Drunk driving has long been a phrase in the national lexicon of terms related driving and public safety. Over the past decade, a companion term—drugged driving—has entered into common usage as policy makers have focused their attention on reducing the incidence of driving while impaired by substances other than alcohol.
The problem, of course, is not new. North Carolina law has long prohibited driving while under the influence of an impairing substance. See G.S. 20-138.1(a)(1). The term impairing substance is broadly defined to include the following substances:
- A controlled substance under Chapter 90;
- Any drug or psychoactive substance capable of impairing a person’s physical or mental faculties; or
- Any combination of these substances.
G.S. 20-4.01(14a). Thus, prescription as well as illicit drugs may qualify as impairing substances as may over-the-counter medications and other psychoactive substances, like inhalants, depending upon their potential effect on the body. The fact that person is legally entitled to use a particular drug is not a defense to a charged of impaired driving, see G.S. 20-138.1(b), though it may be a mitigating factor at sentencing, see G.S. 20-179(e)(5).
A person is considered to be under the influence of an impairing substance when the person’s “physical or mental faculties, or both, are appreciably impaired” by the substance. G.S. 20-4.01(48b).
How does the State prove that a person was appreciably impaired by an impairing substance other than alcohol? While no particular form of evidence is required, “evidence of some impairing substance is essential . . . by some means.” Ben F. Loeb, Jr. and James C. Drennan, Motor Vehicle Law and the Law of Impaired Driving in North Carolina 78 (2000 ed.). The State does not have to prove the specific drug consumed.
Drug Recognition Expert combined with chemical analysis. In the State’s ideal case, it would elicit testimony from an officer certified as a Drug Recognition Expert (DRE) regarding the defendant’s impairment and its cause along with testimony from a chemical analyst corroborating the DRE’s conclusions. In many cases, however, no DRE will be available to examine the defendant. The results of a chemical analysis, standing alone, may be inconclusive. The analysis may not reveal how recently the substance was ingested or the level of concentration of a particular drug. In addition, the chemical analyst may lack the necessary expertise to testify about the impairing effects of a particular substance. (If I’ve overstated the limitations of a chemical analyses or the expertise of forensic chemists in the preceding sentences, I trust that more informed readers will set me straight.) Fortunately for the State, it can establish impairment by drugs in a less ironclad way.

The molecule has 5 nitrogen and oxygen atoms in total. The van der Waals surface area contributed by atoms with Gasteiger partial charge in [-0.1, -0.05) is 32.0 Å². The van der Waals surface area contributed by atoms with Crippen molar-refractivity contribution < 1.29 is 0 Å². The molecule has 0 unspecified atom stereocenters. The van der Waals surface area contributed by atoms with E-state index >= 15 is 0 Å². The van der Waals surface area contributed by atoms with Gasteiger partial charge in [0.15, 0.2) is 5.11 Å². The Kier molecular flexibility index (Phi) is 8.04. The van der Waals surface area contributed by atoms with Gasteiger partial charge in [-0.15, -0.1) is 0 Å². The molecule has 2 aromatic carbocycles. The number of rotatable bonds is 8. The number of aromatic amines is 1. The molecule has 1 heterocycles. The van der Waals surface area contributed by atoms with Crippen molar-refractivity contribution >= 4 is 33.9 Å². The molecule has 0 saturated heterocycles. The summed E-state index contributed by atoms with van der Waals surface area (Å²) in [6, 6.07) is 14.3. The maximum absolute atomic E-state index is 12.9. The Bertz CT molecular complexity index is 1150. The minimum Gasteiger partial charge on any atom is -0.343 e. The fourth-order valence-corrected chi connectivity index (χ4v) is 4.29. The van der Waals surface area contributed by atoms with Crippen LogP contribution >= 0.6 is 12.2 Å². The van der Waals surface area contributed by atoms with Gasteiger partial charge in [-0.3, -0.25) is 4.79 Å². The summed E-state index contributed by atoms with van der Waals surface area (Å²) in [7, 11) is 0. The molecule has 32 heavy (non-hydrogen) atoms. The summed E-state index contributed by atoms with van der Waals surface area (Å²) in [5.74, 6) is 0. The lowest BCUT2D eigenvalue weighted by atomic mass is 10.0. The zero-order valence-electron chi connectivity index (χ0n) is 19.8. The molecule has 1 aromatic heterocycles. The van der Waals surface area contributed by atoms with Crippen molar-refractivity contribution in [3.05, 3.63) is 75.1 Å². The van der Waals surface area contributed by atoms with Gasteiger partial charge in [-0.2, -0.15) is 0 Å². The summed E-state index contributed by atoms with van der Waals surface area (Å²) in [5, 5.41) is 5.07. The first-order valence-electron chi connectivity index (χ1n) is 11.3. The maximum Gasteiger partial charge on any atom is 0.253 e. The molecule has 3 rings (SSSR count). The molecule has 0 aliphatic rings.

Opinion testimony from experienced officer. In State v. Lindley, 286 N.C. 255 (1974), the state supreme court held that the trial court in an impaired driving case properly allowed a patrol officer with five years’ experience to testify that in his opinion the defendant was under the influence of some drug. The officer in Lindley stopped the defendant for erratic driving. When the defendant got out of his car, the officer saw that he was unsteady on his feet, the pupils of his eyes were contracted nearly to pinpoints, and there was a white substance on his lips. Two passengers in the car were in the same condition. The officer smelled no alcohol on the defendant, who subsequently performed poorly on dexterity tests and appeared to be in a mental stupor. The officer ruled out other causes of the defendant’s condition by asking whether he had diabetes, had physical defects, was sick, limped, had been injured, had seen a doctor or dentist lately, or had taken any medication. The defendant answered no to all of these questions. Based on this knowledge, the officer concluded that the defendant was under the influence of a drug. The state supreme court held that the officer was competent to express that opinion as he was better qualified than the jury to draw inferences and conclusions from what he heard. The court also held that the State’s evidence, which consisted solely of the officer’s testimony, was sufficient to establish a prima facie case.
Defendant’s admission corroborated by expert testimony. State v. Highsmith, 173 N.C. App. 600 (2005) illustrates another manner in which the State might establish impairment by drugs. After an officer stopped the defendant in Highsmith for erratic driving, the defendant said he was on the way home from the dentist and had taken a pain medication known as Floricet. The officer testified that the defendant’s movements were sluggish and his speech was slurred, but that he did not smell alcohol. At trial, the officer testified to his observations and the defendant’s statements. The State also elicited testimony from an expert in pharmaceuticals, who testified that Floricet was an impairing substance and that a healthcare professional should have warned the defendant of its effects. The court of appeals held that this evidence was sufficient to establish that the defendant drove while under the influence of an impairing substance.
Even given the variety of ways that the State can prove drugged driving, it seems to me that proving impairment by drugs is significantly more difficult than proving that the defendant violated a per se prong of the impaired driving statute (0.08 alcohol concentration or presence of Schedule I controlled substance) or that a defendant was appreciably impaired by alcohol.
Have you litigated many cases involving allegations of drugged driving? If so, let us hear from you about methods for proving and defending against such allegations.